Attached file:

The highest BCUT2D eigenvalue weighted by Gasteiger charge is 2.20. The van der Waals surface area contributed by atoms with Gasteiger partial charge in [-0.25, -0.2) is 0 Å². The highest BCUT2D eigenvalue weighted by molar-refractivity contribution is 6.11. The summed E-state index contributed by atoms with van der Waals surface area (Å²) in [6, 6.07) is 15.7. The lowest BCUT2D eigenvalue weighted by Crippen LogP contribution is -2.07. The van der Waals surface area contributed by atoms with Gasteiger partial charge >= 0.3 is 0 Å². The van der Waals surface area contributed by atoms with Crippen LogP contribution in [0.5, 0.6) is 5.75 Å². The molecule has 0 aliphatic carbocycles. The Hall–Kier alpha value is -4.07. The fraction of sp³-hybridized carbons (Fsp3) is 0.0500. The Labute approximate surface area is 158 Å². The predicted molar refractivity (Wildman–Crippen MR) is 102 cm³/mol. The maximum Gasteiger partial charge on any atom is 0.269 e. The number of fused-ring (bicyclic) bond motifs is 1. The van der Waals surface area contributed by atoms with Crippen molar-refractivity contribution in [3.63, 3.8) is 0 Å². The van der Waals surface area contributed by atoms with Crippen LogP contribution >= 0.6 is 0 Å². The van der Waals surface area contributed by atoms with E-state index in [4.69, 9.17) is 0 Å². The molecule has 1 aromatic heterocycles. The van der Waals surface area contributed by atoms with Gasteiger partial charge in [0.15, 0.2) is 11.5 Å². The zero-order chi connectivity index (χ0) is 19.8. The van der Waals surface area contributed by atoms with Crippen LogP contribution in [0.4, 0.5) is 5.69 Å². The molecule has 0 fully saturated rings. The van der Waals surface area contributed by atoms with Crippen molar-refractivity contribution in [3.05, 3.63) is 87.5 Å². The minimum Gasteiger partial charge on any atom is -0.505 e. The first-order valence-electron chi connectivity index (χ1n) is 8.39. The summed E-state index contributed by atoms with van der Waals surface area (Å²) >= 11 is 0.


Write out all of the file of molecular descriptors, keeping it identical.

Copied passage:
The highest BCUT2D eigenvalue weighted by Gasteiger charge is 2.20. The van der Waals surface area contributed by atoms with Gasteiger partial charge in [-0.25, -0.2) is 0 Å². The highest BCUT2D eigenvalue weighted by molar-refractivity contribution is 6.11. The summed E-state index contributed by atoms with van der Waals surface area (Å²) in [6, 6.07) is 15.7. The lowest BCUT2D eigenvalue weighted by Crippen LogP contribution is -2.07. The van der Waals surface area contributed by atoms with Gasteiger partial charge >= 0.3 is 0 Å². The van der Waals surface area contributed by atoms with Crippen LogP contribution in [0.5, 0.6) is 5.75 Å². The molecule has 0 aliphatic carbocycles. The Hall–Kier alpha value is -4.07. The fraction of sp³-hybridized carbons (Fsp3) is 0.0500. The Labute approximate surface area is 158 Å². The predicted molar refractivity (Wildman–Crippen MR) is 102 cm³/mol. The maximum Gasteiger partial charge on any atom is 0.269 e. The number of fused-ring (bicyclic) bond motifs is 1. The van der Waals surface area contributed by atoms with Crippen molar-refractivity contribution in [3.63, 3.8) is 0 Å². The van der Waals surface area contributed by atoms with Crippen LogP contribution >= 0.6 is 0 Å². The van der Waals surface area contributed by atoms with E-state index in [4.69, 9.17) is 0 Å². The molecule has 1 aromatic heterocycles. The van der Waals surface area contributed by atoms with Gasteiger partial charge in [0.15, 0.2) is 11.5 Å². The zero-order chi connectivity index (χ0) is 19.8. The van der Waals surface area contributed by atoms with Crippen LogP contribution in [0.4, 0.5) is 5.69 Å². The molecule has 0 fully saturated rings. The van der Waals surface area contributed by atoms with Crippen molar-refractivity contribution in [3.05, 3.63) is 87.5 Å². The minimum Gasteiger partial charge on any atom is -0.505 e. The first-order valence-electron chi connectivity index (χ1n) is 8.39. The summed E-state index contributed by atoms with van der Waals surface area (Å²) >= 11 is 0.